Deer Ridge is a young community, not only in terms of when it was founded but also in terms of the people who live there—its residents have the lowest average age in all of St. Albert. Coincidence? Not at all. Many of the community’s first residents were young couples interested in starting families, and the demographics reflect this. However, Deer Ridge is no longer just known for being full of children. In fact, it’s now gaining buzz for having the most rapidly declining population, as the children of Deer Ridge grow up and leave to start lives and families of their own.
The construction of Deer Ridge first began in 1982, but the original vision for the neighbourhood was much smaller than the Deer Ridge we know today. The subdivision was originally planned to cover only the area east of Bellerose High School and south of Deer Ridge Drive. The northern, far eastern and western areas of Deer Ridge wouldn’t be conceived of until much later.
While Bellerose High accounted for one of the boundaries in the initial plan of the area, it wasn’t completed until 1988, when it opened as St. Albert’s second public high school. Previously, all non-Catholic high-school students in the city had attended Paul Kane, and the idea of a closer, newer high school was an appealing draw to many young parents, even though many of their children wouldn’t be attending high school for a few more years.
Deer Ridge continued to grow into the 90s, with more houses being added around the perimeter of the original street plan. Muriel Martin Elementary School was completed in 1991, giving the younger children of the community a school close to home. Not long after, in 1998, J.J. Nearing Elementary School opened its doors, giving Catholic families a nearby school as well.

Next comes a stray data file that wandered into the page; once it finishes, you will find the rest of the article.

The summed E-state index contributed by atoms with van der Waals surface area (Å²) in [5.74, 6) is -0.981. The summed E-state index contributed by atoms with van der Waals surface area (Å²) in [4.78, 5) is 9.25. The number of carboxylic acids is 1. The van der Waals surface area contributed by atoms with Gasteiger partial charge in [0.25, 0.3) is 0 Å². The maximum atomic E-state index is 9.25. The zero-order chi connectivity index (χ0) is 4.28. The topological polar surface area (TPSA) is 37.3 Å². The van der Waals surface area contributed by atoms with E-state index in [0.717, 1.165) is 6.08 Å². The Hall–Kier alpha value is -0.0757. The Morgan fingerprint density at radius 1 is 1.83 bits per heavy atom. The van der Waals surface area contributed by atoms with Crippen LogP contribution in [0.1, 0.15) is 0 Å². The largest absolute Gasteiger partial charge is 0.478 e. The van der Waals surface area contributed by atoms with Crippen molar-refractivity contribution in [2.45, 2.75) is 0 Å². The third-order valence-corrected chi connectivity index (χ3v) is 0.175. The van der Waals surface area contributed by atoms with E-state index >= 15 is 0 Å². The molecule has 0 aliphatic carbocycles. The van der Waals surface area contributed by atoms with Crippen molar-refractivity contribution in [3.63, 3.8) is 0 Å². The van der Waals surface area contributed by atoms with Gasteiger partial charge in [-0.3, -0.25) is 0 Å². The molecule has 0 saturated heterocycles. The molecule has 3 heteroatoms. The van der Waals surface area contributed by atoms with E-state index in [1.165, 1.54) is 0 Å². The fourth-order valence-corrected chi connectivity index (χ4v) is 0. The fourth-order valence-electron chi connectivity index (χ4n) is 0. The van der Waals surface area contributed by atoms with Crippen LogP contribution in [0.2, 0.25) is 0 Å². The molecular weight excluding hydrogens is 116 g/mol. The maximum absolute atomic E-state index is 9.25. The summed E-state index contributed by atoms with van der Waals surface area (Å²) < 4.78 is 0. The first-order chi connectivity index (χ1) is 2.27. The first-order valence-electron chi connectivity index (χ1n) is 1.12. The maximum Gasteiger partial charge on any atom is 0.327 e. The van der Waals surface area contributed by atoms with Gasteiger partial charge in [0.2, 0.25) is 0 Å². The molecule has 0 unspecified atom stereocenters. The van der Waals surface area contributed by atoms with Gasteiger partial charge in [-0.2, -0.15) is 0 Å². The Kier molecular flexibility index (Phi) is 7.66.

Construction in Deer Ridge had more or less ceased by the year 2000, and the community settled into its role as a place for young families to raise their kids. It had great parks, great schools and a multitude of family-sized homes. Almost anywhere you looked, you could find well-worn street-hockey nets, play structures tucked between houses and sidewalks covered in chalk drawings. As children turned into teenagers, things changed a little bit. Noise complaints and reports of minor vandalism began to rise, and youth-focused community programs began to rise alongside them to provide positive outlets for bored teens.
Deer Ridge’s status as a community of young families will not be accurate for much longer. As the children of the community grow up and leave to make lives for themselves, the empty nesters who remain will shape and reinvent the neighbourhood’s identity, just as the residents of so many other communities have done before. In fact, they’re already off to a good start. In 2017, Deer Ridge hosted more than 15 block parties as a way for neighbours to get to know one another and build stronger bonds throughout the community.
New parents will, of course, continue to move into the area to raise their children, but the age demographics of Deer Ridge will be far more mixed than ever before. The next few years will also no doubt bring other new changes—though less in the buildings themselves, and more in the relationships and organizations formed between neighbours. t8n
It’s normal for residential developments to be built in a few phases over a few years, but Deer Ridge’s construction was so spaced out that it’s experienced a whopping 25 phases of development.
Despite the rapidly changing demographics in Deer Ridge, it is still home to the largest high school and young-adult population in St. Albert.